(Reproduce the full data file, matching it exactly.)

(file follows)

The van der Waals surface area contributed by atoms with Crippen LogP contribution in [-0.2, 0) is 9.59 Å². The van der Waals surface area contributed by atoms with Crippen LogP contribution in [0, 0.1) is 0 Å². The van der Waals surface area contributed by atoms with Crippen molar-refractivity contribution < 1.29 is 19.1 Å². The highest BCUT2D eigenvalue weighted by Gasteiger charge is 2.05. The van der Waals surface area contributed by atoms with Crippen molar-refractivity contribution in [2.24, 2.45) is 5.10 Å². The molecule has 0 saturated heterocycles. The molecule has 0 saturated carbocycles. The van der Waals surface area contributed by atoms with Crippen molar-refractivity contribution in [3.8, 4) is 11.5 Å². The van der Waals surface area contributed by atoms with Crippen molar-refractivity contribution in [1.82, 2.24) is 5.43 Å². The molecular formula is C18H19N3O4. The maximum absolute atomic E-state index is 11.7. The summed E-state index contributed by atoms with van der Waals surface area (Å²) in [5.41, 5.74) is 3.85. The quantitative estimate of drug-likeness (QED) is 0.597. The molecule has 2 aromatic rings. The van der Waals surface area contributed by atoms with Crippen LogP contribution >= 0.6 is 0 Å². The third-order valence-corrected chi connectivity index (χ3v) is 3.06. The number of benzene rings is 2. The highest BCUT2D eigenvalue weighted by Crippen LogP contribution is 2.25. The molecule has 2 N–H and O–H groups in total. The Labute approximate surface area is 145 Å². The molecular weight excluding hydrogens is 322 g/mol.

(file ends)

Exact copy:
The van der Waals surface area contributed by atoms with Crippen LogP contribution in [-0.2, 0) is 9.59 Å². The van der Waals surface area contributed by atoms with Crippen LogP contribution in [0, 0.1) is 0 Å². The van der Waals surface area contributed by atoms with Crippen molar-refractivity contribution < 1.29 is 19.1 Å². The highest BCUT2D eigenvalue weighted by Gasteiger charge is 2.05. The van der Waals surface area contributed by atoms with Crippen molar-refractivity contribution in [2.24, 2.45) is 5.10 Å². The molecule has 0 saturated heterocycles. The molecule has 0 saturated carbocycles. The van der Waals surface area contributed by atoms with Crippen molar-refractivity contribution in [3.8, 4) is 11.5 Å². The van der Waals surface area contributed by atoms with Crippen molar-refractivity contribution in [1.82, 2.24) is 5.43 Å². The molecular formula is C18H19N3O4. The maximum absolute atomic E-state index is 11.7. The summed E-state index contributed by atoms with van der Waals surface area (Å²) in [5.41, 5.74) is 3.85. The quantitative estimate of drug-likeness (QED) is 0.597. The molecule has 2 aromatic rings. The van der Waals surface area contributed by atoms with Crippen LogP contribution >= 0.6 is 0 Å². The third-order valence-corrected chi connectivity index (χ3v) is 3.06. The number of benzene rings is 2. The highest BCUT2D eigenvalue weighted by Crippen LogP contribution is 2.25. The molecule has 2 N–H and O–H groups in total. The Labute approximate surface area is 145 Å². The molecular weight excluding hydrogens is 322 g/mol.